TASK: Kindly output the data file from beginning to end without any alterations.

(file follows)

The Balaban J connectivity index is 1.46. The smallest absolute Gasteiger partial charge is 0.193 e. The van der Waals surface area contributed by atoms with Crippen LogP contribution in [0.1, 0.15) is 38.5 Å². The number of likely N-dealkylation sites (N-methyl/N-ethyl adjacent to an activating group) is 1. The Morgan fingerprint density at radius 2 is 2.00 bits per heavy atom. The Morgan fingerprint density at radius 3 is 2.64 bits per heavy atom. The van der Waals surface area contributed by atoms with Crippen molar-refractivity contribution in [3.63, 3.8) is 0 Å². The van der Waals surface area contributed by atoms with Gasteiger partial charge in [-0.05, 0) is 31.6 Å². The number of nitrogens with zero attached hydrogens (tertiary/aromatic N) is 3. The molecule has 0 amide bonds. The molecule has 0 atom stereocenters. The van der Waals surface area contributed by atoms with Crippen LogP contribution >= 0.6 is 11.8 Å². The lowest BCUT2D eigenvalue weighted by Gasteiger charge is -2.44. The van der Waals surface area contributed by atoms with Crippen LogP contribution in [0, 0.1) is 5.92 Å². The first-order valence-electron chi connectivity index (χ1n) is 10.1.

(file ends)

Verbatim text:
The Balaban J connectivity index is 1.46. The smallest absolute Gasteiger partial charge is 0.193 e. The van der Waals surface area contributed by atoms with Crippen LogP contribution in [0.1, 0.15) is 38.5 Å². The number of likely N-dealkylation sites (N-methyl/N-ethyl adjacent to an activating group) is 1. The Morgan fingerprint density at radius 2 is 2.00 bits per heavy atom. The Morgan fingerprint density at radius 3 is 2.64 bits per heavy atom. The van der Waals surface area contributed by atoms with Crippen molar-refractivity contribution in [3.63, 3.8) is 0 Å². The van der Waals surface area contributed by atoms with Gasteiger partial charge in [-0.05, 0) is 31.6 Å². The number of nitrogens with zero attached hydrogens (tertiary/aromatic N) is 3. The molecule has 0 amide bonds. The molecule has 0 atom stereocenters. The van der Waals surface area contributed by atoms with Crippen LogP contribution >= 0.6 is 11.8 Å². The lowest BCUT2D eigenvalue weighted by Gasteiger charge is -2.44. The van der Waals surface area contributed by atoms with Crippen LogP contribution in [0, 0.1) is 5.92 Å². The first-order valence-electron chi connectivity index (χ1n) is 10.1.